2020 Verizon Data Breach Investigations Report: Summary and key findings for security professionals
The Verizon Data Breach Investigations Report, or the Verizon Data Breach Report, is an annual report intended for information security professionals. It summarizes 3,950 confirmed data breaches and is a collection of work from 81 contributors spanning 81 countries and has grown more than a little bit since last year’s twelfth edition.
Navigating this year’s Verizon Data Breach Report may be a bit confusing, as its format has changed. Fortunately, this article will do the legwork for you! It will offer a summary of the Verizon Data Breach Report as well as key findings that information security professionals can use as a sort of road map to use for how the information security landscape will look in the year to come.
Summary of the Verizon Data Breach Report
The summary of the Verizon Data Breach Report provides a top-level view of what you should take away from it, based upon four general questions. Each question yields more information than you may think and provides a solid starting point for the key findings to come.
What tactics are utilized?
- 45% of breaches involved hacking
- 22% of attacks included social attacks
- 22% involved malware
- 17% of breaches featured errors which were causal events
- 8% of breaches were caused my authorized user misuse
- 4% of breaches involved physical actions
Who’s behind the breaches?
- 70% of breaches were perpetrated by external actors
- 55% of breaches were caused by organized criminal groups
- 30% of breaches were perpetrated by internal actors
- 4% of breaches had four or more attack actions
- 1% involved partner actors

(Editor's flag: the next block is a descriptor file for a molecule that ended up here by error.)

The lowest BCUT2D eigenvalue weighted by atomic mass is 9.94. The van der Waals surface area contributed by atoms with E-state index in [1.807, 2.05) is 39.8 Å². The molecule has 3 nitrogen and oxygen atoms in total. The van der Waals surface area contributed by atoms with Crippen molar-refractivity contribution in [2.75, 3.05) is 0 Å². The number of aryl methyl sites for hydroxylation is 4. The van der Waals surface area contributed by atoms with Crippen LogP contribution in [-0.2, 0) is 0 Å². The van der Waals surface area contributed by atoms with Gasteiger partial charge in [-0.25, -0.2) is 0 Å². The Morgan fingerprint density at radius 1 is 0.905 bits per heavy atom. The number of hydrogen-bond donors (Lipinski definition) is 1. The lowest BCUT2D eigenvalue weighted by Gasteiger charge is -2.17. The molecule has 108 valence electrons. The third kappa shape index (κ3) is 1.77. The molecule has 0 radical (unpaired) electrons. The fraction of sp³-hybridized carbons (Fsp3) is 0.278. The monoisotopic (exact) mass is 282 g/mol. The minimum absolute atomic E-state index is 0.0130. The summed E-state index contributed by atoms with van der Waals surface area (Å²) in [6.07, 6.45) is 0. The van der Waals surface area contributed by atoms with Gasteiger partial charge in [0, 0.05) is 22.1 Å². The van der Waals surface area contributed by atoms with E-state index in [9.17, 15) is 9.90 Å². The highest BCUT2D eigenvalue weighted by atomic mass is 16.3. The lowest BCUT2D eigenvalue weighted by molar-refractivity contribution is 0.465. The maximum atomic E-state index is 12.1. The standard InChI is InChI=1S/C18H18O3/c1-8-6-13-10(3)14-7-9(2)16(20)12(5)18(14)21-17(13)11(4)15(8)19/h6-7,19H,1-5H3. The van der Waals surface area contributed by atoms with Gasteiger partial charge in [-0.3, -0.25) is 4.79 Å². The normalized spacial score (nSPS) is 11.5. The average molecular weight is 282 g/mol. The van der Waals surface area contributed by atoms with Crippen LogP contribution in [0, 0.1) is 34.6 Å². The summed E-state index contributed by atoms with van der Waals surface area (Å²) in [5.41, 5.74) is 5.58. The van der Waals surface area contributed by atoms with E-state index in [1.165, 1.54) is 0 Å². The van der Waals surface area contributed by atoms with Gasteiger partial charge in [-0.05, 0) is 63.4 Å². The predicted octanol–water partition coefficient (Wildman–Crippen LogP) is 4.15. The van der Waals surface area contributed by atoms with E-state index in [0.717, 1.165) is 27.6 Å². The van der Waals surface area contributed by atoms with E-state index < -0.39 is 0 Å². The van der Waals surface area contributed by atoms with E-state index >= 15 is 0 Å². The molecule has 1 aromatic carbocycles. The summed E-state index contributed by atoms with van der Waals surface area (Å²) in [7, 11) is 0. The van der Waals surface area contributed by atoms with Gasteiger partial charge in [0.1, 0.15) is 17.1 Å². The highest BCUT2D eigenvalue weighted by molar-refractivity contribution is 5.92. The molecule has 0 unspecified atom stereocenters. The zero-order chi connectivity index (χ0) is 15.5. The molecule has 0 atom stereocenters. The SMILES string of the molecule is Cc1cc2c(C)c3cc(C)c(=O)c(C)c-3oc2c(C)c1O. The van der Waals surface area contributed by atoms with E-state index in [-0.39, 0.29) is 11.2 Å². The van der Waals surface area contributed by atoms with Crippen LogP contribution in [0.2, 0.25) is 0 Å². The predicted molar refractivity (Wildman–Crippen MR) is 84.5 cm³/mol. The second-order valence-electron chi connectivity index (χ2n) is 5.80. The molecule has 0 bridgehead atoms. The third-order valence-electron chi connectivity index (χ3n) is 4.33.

- 1% involved multiple parties
Who are the victims?
- 81% of breaches were discovered in a matter of days or less
- 72% of breaches involved large business victims
- 58% of victims had their personal data compromised
- 28% of breach victims were small businesses
What are the other commonalities?
- 86% of breaches were financially motivated
- 43% of breaches involved web applications
- 37% breaches involved stolen or used credentials
- 27% of malware incidents were ransomware
- 22% of breaches involved phishing
2020 Verizon Data Breach Report key findings
As previous editions have proven, the Verizon Data Breach Report is packed with useful information about the state of affairs of information security. The 2020 edition is no exception. Here are the key findings.
The origin of breaches
When many think of where data breaches come from, they probably conjure images of cybercriminals with hygiene issues sitting in a basement of some dingy building halfway around the world. In reality, attacks normally have a much more domestic origin.
- 85% of attackers and their victims live in the same country
- 56% live in the same state
- 35% live in the same city
Cost of a data breach